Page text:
Biden Wins in South Carolina, Adding New Life to His Candidacy

COLUMBIA, S.C. — Joseph R. Biden Jr. scored a decisive victory in the South Carolina primary on Saturday, reviving his listing campaign and establishing himself as the leading contender1 to slow Senator Bernie Sanders as the turbulent Democratic race turns to a slew of coast-to-coast contests on Tuesday.

Propelled by an outpouring of support from South Carolina’s African-American voters, Mr. Biden easily overcame a late effort by Mr. Sanders to upset the former vice president in a state he has long seen as his firewall. The victory will vault Mr. Biden into Super Tuesday, where polls open in just over 48 hours, as the clear alternative to Mr. Sanders for establishment-aligned Democrats.

As much as the results here offered new life to Mr. Biden, the one-time front-runner before he faltered in the fall, they dealt a perhaps fatal blow to the two moderates. Pete Buttigieg and Senator Amy Klobuchar, who had been hoping to overtake Mr. Biden as the candidates of the party’s center, again proved unable to win nonwhite voters.

Perhaps even more consequentially, Mr. Biden’s triumph here also increased pressure on Michael R. Bloomberg to best Mr. Biden in the 15 states and territories voting Tuesday — or consider exiting the race.

Senator Elizabeth Warren, a progressive rival to Mr. Sanders, also showed no strong appeal to African-American voters in the Republican-leaning state. But unlike the moderate candidates, Ms. Warren was unlikely to face similar pressure to make way for Mr. Biden, and some party leaders hope she will stay in the race and complicate Mr. Sanders’s efforts to unify the left.

For Mr. Biden, though, Saturday night brought a moment to savor.

Low on cash and without a victory in the first three contests, Mr. Biden desperately needed South Carolina, a state for which he has long had a personal affection, to resurrect his third and perhaps final quest for the presidency.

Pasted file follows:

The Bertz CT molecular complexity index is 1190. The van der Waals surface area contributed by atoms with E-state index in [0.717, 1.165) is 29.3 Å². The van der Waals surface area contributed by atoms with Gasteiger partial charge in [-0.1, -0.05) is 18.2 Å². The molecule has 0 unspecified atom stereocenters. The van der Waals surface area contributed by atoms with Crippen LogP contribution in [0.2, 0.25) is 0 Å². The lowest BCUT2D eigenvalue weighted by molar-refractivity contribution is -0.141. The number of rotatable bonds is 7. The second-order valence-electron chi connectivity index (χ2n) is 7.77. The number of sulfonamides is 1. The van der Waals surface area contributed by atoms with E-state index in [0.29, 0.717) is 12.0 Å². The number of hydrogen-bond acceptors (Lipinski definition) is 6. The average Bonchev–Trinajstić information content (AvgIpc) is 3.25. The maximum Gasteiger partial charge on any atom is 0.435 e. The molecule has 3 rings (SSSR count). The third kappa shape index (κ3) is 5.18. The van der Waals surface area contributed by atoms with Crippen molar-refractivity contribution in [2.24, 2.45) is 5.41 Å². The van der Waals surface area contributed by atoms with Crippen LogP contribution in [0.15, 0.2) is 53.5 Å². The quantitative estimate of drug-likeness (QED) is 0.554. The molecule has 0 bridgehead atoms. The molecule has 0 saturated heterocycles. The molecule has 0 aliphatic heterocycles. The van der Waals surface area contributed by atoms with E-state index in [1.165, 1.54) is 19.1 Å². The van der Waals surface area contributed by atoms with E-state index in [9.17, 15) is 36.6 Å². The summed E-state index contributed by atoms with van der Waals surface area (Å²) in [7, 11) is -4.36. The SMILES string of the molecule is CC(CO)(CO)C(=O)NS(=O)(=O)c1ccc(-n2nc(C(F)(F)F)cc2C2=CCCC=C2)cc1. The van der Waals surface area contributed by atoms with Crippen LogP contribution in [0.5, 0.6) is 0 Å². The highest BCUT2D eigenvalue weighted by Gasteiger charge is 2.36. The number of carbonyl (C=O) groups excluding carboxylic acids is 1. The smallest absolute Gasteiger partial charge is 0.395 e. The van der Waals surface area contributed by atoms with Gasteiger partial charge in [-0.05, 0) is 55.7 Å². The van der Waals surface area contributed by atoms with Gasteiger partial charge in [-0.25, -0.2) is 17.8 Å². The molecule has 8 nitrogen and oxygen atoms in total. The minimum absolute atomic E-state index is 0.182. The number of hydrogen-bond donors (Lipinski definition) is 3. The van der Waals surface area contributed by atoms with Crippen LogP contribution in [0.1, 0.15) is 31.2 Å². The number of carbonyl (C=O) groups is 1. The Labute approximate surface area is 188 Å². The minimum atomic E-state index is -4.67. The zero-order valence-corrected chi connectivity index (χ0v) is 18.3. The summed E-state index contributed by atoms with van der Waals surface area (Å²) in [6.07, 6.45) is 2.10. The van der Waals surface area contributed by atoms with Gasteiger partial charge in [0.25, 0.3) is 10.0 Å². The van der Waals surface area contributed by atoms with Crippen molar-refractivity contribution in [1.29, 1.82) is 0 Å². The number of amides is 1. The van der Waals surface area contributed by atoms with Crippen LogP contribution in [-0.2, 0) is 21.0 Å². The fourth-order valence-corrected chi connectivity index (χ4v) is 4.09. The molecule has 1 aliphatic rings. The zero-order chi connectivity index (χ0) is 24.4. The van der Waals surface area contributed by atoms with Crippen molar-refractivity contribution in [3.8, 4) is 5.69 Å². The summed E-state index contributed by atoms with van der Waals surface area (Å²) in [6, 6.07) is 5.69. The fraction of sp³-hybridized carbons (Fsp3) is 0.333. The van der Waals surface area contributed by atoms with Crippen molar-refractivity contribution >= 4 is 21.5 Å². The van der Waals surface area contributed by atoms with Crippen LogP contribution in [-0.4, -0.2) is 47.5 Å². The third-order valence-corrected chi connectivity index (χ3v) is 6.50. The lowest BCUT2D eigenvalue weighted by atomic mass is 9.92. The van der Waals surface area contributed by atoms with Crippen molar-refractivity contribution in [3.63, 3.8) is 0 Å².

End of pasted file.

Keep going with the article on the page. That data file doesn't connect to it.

Facing a humiliating fifth-place finish in New Hampshire earlier this month, Mr. Biden flew out of the New England cold before the polls had even closed there and effectively staked his campaign on South Carolina, telling supporters in Columbia that evening that he was counting on the state’s more racially diverse set of voters to offset his dismal showing in the first two states, both heavily white.

Then, after finishing a distant second to Mr. Sanders in Nevada, he came directly to South Carolina. He campaigned almost exclusively here while other Democrats fanned out across the much larger map of states that vote Tuesday.

In the debate this week, Mr. Biden promised to win South Carolina and projected confidence that he would prevail with African-Americans.He did both, claiming black voters with 60 percent, far better than Mr. Sanders’s 17 percent.

“Today is a great day because, I tell you what, the full comeback starts in South Carolina,” Mr. Biden, anticipating victory, said at a campaign rally in North Carolina earlier in the day. “We’re going to win South Carolina. And the next step is North Carolina.”

The results here represented at least an interruption of what had loomed as a march to the nomination by Mr. Sanders. South Carolina was the first state where Mr. Sanders did not finish at the top, and his distant second to Mr. Biden came after he had made a late effort to score a win.

Mr. Biden has led in every poll of South Carolina, but after his Nevada landslide, Mr. Sanders decided to try to deliver a finishing blow against Mr. Biden. Mr. Sanders increased his television advertising in the state and intensified his campaign schedule, with the goal of denying Mr. Biden the chance to reignite his candidacy and perhaps wrapping up the nomination fight by the middle of March.

In South Carolina, Mr. Biden also confronted an unlikely threat in Tom Steyer, a former hedge fund investor from California who poured millions of dollars into courting black voters, and in some cases putting influential state lawmakers on his campaign payroll. But Mr. Steyer appeared to be falling far short of the breakthrough his advisers believed was possible.

Mr. Steyer’s cash could not overcome two more powerful assets that Mr. Biden possessed in South Carolina: longstanding relationships and a direct connection to former President Barack Obama, who is beloved by black voters.

Mr. Biden was also aided immensely by his close bond with Representative James E. Clyburn, the highest-ranking African-American in Congress and most influential Democrat in South Carolina.